Kosovo Travel Overview


Official name of the state

Republic of Kosovo




As a country starting with K defined by Countryaah.com, Kosovo borders Serbia, Macedonia (the former Yugoslavia), Montenegro and Albania. The country is surrounded by mountains: by the Å ar mountains in the south and southeast on the border with Macedonia and by the Kopaonik mountains in the north. The south-west, which borders on Montenegro and Albania, is also mountainous. In the south-west is the highest mountain in the country: Daravica is 2,656 m high. The center of the country is also mostly hilly, but two large plains extend to the east and west.


The former Serbian Autonomous Kosovo Region declared its independence in February 2008 and obtained full independence in July 2012. A European police and judicial delegation will hold some of the executive powers.

Head of state

Hashim Thaçi, since April 2016.

Head of government

Isa Mustafa, since December 2014.


220 V, 50 Hz.

Time zone

Central European Time: CET +2 (CET +3 from March 26 to October 29, 2017)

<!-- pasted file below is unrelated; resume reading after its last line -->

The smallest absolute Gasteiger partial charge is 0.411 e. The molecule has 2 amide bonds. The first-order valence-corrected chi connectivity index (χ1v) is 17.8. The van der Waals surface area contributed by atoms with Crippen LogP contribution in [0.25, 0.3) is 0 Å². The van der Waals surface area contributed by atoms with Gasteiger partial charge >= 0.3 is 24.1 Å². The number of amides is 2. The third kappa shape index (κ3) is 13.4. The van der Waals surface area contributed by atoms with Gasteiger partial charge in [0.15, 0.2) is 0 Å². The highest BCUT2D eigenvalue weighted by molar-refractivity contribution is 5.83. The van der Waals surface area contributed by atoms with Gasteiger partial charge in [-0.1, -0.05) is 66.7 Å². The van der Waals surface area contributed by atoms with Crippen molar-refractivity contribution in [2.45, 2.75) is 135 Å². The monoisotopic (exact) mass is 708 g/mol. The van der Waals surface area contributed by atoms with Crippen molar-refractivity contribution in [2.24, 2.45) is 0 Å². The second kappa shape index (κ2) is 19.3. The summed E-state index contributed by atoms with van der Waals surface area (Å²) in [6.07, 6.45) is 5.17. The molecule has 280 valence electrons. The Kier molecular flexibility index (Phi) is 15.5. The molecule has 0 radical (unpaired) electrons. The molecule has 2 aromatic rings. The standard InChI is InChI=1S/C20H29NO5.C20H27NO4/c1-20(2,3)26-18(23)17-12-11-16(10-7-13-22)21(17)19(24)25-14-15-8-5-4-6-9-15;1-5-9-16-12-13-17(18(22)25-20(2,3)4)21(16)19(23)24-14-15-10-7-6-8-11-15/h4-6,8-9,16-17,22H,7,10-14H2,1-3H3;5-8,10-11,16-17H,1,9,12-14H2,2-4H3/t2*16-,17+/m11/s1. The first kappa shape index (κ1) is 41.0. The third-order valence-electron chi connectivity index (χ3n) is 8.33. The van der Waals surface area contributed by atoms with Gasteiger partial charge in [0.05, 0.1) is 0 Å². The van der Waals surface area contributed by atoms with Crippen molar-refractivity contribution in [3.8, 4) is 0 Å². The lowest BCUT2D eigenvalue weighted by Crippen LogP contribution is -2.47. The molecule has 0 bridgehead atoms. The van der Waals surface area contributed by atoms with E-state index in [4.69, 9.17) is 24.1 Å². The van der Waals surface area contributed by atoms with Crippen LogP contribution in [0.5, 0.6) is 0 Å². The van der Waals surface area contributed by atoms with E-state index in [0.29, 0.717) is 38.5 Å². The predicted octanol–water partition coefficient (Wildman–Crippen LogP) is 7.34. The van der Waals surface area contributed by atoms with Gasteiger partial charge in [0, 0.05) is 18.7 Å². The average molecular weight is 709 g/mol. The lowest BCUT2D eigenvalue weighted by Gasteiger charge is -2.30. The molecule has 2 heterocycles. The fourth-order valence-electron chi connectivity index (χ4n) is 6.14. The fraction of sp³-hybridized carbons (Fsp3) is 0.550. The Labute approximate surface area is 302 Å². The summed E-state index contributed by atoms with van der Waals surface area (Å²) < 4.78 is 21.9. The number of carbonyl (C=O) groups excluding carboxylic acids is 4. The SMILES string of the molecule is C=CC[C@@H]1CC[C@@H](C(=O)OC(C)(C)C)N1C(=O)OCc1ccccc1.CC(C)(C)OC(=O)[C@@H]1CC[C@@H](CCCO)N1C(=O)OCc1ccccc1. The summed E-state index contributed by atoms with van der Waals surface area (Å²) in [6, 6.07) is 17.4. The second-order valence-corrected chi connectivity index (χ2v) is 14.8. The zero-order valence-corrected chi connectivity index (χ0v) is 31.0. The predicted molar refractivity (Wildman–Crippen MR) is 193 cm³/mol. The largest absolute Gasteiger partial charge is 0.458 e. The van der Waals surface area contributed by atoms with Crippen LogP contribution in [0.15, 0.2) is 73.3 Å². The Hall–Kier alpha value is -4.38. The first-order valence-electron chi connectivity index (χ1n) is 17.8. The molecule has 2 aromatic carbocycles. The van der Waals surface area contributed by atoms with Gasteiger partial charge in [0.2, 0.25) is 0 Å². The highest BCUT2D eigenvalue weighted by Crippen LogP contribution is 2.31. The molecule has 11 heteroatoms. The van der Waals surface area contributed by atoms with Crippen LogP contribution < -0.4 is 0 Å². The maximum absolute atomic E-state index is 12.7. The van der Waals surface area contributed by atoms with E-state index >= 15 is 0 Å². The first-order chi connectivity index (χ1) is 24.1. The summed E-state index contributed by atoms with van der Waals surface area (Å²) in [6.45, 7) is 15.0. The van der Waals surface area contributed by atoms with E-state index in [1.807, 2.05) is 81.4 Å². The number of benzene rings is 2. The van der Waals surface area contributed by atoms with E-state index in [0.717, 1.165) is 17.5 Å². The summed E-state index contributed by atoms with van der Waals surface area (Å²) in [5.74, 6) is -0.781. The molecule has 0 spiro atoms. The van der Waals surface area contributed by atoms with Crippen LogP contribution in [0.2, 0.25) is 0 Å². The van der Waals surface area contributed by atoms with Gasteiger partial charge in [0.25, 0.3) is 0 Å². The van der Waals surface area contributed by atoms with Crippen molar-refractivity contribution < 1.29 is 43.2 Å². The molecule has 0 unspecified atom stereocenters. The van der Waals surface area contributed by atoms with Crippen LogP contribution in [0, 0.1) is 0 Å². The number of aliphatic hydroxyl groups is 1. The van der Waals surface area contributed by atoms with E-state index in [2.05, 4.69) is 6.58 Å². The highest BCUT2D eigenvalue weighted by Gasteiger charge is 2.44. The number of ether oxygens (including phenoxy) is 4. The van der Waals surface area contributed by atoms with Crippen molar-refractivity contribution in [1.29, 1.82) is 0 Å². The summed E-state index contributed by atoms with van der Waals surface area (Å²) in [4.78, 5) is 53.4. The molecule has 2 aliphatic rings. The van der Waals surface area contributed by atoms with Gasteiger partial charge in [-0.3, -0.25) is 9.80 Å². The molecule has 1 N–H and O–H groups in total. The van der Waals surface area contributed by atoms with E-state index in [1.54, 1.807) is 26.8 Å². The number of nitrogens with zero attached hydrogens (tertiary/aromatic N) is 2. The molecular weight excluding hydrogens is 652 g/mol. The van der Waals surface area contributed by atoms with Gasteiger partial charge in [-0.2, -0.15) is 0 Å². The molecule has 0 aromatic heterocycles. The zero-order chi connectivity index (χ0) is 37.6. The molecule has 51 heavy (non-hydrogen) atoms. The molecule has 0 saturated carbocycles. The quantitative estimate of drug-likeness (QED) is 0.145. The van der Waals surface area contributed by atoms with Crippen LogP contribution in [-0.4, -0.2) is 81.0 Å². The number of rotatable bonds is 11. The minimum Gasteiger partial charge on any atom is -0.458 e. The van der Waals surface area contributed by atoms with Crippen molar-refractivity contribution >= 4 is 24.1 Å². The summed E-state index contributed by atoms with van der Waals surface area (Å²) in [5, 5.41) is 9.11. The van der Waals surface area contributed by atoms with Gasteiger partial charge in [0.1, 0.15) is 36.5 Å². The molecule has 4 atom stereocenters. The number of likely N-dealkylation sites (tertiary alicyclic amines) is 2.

Country-specific safety information

In northern Kosovo (the municipalities of Zubin Potok, Leposavic, Zvecan and North Mitrovica) the situation has largely calmed down since the violent clashes at the end of July 2011, but it remains tense. On September 19, 2013, an attack was carried out on a convoy of the EU rule of law mission between Zvecan and Leposavic. One EULEX officer was killed. It cannot be ruled out that isolated security-relevant incidents may occur again.

Travelers are therefore advised to find out about the situation before traveling to the north of Kosovo, to prepare the trips carefully, to involve people who are familiar with the area or to be accompanied by people who are familiar with the area on individually conducted trips, to act cautiously and, for example, to attract larger crowds avoid.

Domestic situation

In the rest of Kosovo, the situation is generally calm and stable. In the first half of 2016, the opposition carried out sometimes violent protests against the government. The situation has currently calmed down, but the potential for such protests still exists. It is therefore recommended to avoid large gatherings of people and to inform yourself about the security situation on site via the local media.